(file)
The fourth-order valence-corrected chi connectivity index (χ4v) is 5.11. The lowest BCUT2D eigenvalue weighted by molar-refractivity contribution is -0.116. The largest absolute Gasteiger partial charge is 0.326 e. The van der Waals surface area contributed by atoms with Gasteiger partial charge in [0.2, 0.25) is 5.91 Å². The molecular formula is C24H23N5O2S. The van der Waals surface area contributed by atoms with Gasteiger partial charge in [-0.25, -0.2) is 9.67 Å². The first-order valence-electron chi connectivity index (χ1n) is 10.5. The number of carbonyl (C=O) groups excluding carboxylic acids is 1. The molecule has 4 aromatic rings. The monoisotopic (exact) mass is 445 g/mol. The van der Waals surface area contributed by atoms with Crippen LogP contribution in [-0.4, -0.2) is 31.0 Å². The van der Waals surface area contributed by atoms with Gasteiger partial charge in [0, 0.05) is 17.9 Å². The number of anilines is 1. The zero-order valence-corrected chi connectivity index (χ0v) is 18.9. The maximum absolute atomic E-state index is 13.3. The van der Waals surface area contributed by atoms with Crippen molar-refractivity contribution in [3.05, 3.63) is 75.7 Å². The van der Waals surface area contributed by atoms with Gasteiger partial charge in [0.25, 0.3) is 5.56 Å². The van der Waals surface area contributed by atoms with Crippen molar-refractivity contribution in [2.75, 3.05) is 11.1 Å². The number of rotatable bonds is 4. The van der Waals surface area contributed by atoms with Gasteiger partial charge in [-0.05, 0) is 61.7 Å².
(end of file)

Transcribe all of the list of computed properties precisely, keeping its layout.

The fourth-order valence-corrected chi connectivity index (χ4v) is 5.11. The lowest BCUT2D eigenvalue weighted by molar-refractivity contribution is -0.116. The largest absolute Gasteiger partial charge is 0.326 e. The van der Waals surface area contributed by atoms with Gasteiger partial charge in [0.2, 0.25) is 5.91 Å². The molecular formula is C24H23N5O2S. The van der Waals surface area contributed by atoms with Gasteiger partial charge in [-0.25, -0.2) is 9.67 Å². The first-order valence-electron chi connectivity index (χ1n) is 10.5. The number of carbonyl (C=O) groups excluding carboxylic acids is 1. The molecule has 4 aromatic rings. The monoisotopic (exact) mass is 445 g/mol. The van der Waals surface area contributed by atoms with Crippen LogP contribution in [-0.4, -0.2) is 31.0 Å². The van der Waals surface area contributed by atoms with Gasteiger partial charge in [0, 0.05) is 17.9 Å². The number of anilines is 1. The zero-order valence-corrected chi connectivity index (χ0v) is 18.9. The maximum absolute atomic E-state index is 13.3. The van der Waals surface area contributed by atoms with Crippen molar-refractivity contribution in [3.05, 3.63) is 75.7 Å². The van der Waals surface area contributed by atoms with Gasteiger partial charge in [0.25, 0.3) is 5.56 Å². The van der Waals surface area contributed by atoms with Crippen molar-refractivity contribution in [2.75, 3.05) is 11.1 Å². The number of rotatable bonds is 4. The van der Waals surface area contributed by atoms with Gasteiger partial charge in [-0.05, 0) is 61.7 Å².